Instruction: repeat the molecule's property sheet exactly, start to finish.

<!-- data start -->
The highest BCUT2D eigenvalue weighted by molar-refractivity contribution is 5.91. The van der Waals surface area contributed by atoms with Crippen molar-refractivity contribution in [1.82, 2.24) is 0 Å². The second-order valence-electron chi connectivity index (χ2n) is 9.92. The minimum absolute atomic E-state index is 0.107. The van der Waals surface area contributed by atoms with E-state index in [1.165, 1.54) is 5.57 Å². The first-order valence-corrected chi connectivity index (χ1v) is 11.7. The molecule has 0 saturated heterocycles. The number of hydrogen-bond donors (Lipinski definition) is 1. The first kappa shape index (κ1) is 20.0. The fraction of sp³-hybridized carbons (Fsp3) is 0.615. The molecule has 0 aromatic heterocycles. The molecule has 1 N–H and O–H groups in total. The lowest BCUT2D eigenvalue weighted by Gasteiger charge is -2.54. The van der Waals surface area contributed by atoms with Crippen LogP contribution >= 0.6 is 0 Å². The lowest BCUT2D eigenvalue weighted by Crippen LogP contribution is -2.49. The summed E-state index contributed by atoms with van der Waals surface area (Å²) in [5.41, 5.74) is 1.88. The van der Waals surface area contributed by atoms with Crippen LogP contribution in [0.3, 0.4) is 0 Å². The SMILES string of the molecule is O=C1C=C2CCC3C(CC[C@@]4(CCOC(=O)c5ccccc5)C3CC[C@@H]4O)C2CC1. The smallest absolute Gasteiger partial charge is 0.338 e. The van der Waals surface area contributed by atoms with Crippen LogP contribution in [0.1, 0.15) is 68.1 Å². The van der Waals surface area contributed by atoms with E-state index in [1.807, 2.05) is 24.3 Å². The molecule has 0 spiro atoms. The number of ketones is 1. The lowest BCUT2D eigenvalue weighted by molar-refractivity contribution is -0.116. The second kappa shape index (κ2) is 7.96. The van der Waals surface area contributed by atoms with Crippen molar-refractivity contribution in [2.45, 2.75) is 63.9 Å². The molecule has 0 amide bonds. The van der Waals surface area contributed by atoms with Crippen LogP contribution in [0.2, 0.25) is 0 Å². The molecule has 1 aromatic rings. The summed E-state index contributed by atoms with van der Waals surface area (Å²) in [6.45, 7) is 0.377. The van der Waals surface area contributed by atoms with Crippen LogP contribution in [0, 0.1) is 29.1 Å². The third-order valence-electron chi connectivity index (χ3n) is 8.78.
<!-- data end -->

The highest BCUT2D eigenvalue weighted by molar-refractivity contribution is 5.91. The van der Waals surface area contributed by atoms with Crippen molar-refractivity contribution in [1.82, 2.24) is 0 Å². The second-order valence-electron chi connectivity index (χ2n) is 9.92. The minimum absolute atomic E-state index is 0.107. The van der Waals surface area contributed by atoms with E-state index in [1.165, 1.54) is 5.57 Å². The first-order valence-corrected chi connectivity index (χ1v) is 11.7. The molecule has 0 saturated heterocycles. The number of hydrogen-bond donors (Lipinski definition) is 1. The first kappa shape index (κ1) is 20.0. The fraction of sp³-hybridized carbons (Fsp3) is 0.615. The molecule has 0 aromatic heterocycles. The molecule has 1 N–H and O–H groups in total. The lowest BCUT2D eigenvalue weighted by Gasteiger charge is -2.54. The van der Waals surface area contributed by atoms with Crippen LogP contribution >= 0.6 is 0 Å². The lowest BCUT2D eigenvalue weighted by Crippen LogP contribution is -2.49. The summed E-state index contributed by atoms with van der Waals surface area (Å²) in [5.41, 5.74) is 1.88. The van der Waals surface area contributed by atoms with Crippen LogP contribution in [0.3, 0.4) is 0 Å². The SMILES string of the molecule is O=C1C=C2CCC3C(CC[C@@]4(CCOC(=O)c5ccccc5)C3CC[C@@H]4O)C2CC1. The smallest absolute Gasteiger partial charge is 0.338 e. The van der Waals surface area contributed by atoms with Crippen LogP contribution in [0.1, 0.15) is 68.1 Å². The van der Waals surface area contributed by atoms with E-state index in [1.807, 2.05) is 24.3 Å². The molecule has 0 spiro atoms. The number of ketones is 1. The lowest BCUT2D eigenvalue weighted by molar-refractivity contribution is -0.116. The second kappa shape index (κ2) is 7.96. The van der Waals surface area contributed by atoms with Crippen molar-refractivity contribution in [2.45, 2.75) is 63.9 Å². The molecule has 0 amide bonds. The van der Waals surface area contributed by atoms with Crippen LogP contribution in [0.2, 0.25) is 0 Å². The molecule has 1 aromatic rings. The summed E-state index contributed by atoms with van der Waals surface area (Å²) in [6.45, 7) is 0.377. The van der Waals surface area contributed by atoms with Crippen LogP contribution in [0, 0.1) is 29.1 Å². The third-order valence-electron chi connectivity index (χ3n) is 8.78.